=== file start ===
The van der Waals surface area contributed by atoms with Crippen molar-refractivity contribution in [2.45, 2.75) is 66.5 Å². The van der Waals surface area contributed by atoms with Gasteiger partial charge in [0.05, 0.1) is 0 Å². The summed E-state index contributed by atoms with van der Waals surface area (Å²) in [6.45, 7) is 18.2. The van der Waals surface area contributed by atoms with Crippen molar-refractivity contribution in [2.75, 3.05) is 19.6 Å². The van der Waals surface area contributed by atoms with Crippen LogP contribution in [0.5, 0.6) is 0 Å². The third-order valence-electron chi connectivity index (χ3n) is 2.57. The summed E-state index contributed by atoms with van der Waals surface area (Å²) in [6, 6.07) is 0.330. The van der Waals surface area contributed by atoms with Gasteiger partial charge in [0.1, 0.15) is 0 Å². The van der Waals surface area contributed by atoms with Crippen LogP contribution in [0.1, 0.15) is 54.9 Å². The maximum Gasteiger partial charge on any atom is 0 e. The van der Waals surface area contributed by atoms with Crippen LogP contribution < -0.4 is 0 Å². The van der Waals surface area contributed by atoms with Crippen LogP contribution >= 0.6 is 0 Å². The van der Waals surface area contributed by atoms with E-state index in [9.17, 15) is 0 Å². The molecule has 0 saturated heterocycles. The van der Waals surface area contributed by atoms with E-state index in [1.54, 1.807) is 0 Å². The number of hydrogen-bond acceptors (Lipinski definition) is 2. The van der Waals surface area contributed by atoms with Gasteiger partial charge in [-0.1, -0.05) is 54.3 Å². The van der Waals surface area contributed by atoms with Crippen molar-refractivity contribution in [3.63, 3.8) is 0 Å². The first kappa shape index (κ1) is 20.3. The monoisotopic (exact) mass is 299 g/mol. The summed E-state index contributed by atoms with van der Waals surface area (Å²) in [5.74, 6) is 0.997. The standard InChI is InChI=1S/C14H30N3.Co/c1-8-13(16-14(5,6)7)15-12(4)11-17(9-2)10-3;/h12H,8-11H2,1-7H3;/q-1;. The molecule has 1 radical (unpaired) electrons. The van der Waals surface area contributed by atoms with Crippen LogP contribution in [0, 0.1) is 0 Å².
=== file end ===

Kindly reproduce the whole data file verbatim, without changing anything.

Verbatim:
The van der Waals surface area contributed by atoms with Crippen molar-refractivity contribution in [2.45, 2.75) is 66.5 Å². The van der Waals surface area contributed by atoms with Gasteiger partial charge in [0.05, 0.1) is 0 Å². The summed E-state index contributed by atoms with van der Waals surface area (Å²) in [6.45, 7) is 18.2. The van der Waals surface area contributed by atoms with Crippen molar-refractivity contribution in [2.75, 3.05) is 19.6 Å². The van der Waals surface area contributed by atoms with Crippen LogP contribution in [0.5, 0.6) is 0 Å². The third-order valence-electron chi connectivity index (χ3n) is 2.57. The summed E-state index contributed by atoms with van der Waals surface area (Å²) in [6, 6.07) is 0.330. The van der Waals surface area contributed by atoms with Gasteiger partial charge in [0.1, 0.15) is 0 Å². The van der Waals surface area contributed by atoms with Crippen LogP contribution in [0.1, 0.15) is 54.9 Å². The maximum Gasteiger partial charge on any atom is 0 e. The van der Waals surface area contributed by atoms with Crippen LogP contribution < -0.4 is 0 Å². The van der Waals surface area contributed by atoms with Crippen LogP contribution >= 0.6 is 0 Å². The van der Waals surface area contributed by atoms with E-state index in [9.17, 15) is 0 Å². The molecule has 0 saturated heterocycles. The van der Waals surface area contributed by atoms with E-state index in [1.54, 1.807) is 0 Å². The number of hydrogen-bond acceptors (Lipinski definition) is 2. The van der Waals surface area contributed by atoms with Gasteiger partial charge in [-0.1, -0.05) is 54.3 Å². The van der Waals surface area contributed by atoms with Crippen molar-refractivity contribution in [3.63, 3.8) is 0 Å². The first kappa shape index (κ1) is 20.3. The monoisotopic (exact) mass is 299 g/mol. The summed E-state index contributed by atoms with van der Waals surface area (Å²) in [5.74, 6) is 0.997. The standard InChI is InChI=1S/C14H30N3.Co/c1-8-13(16-14(5,6)7)15-12(4)11-17(9-2)10-3;/h12H,8-11H2,1-7H3;/q-1;. The molecule has 1 radical (unpaired) electrons. The van der Waals surface area contributed by atoms with Crippen LogP contribution in [0, 0.1) is 0 Å².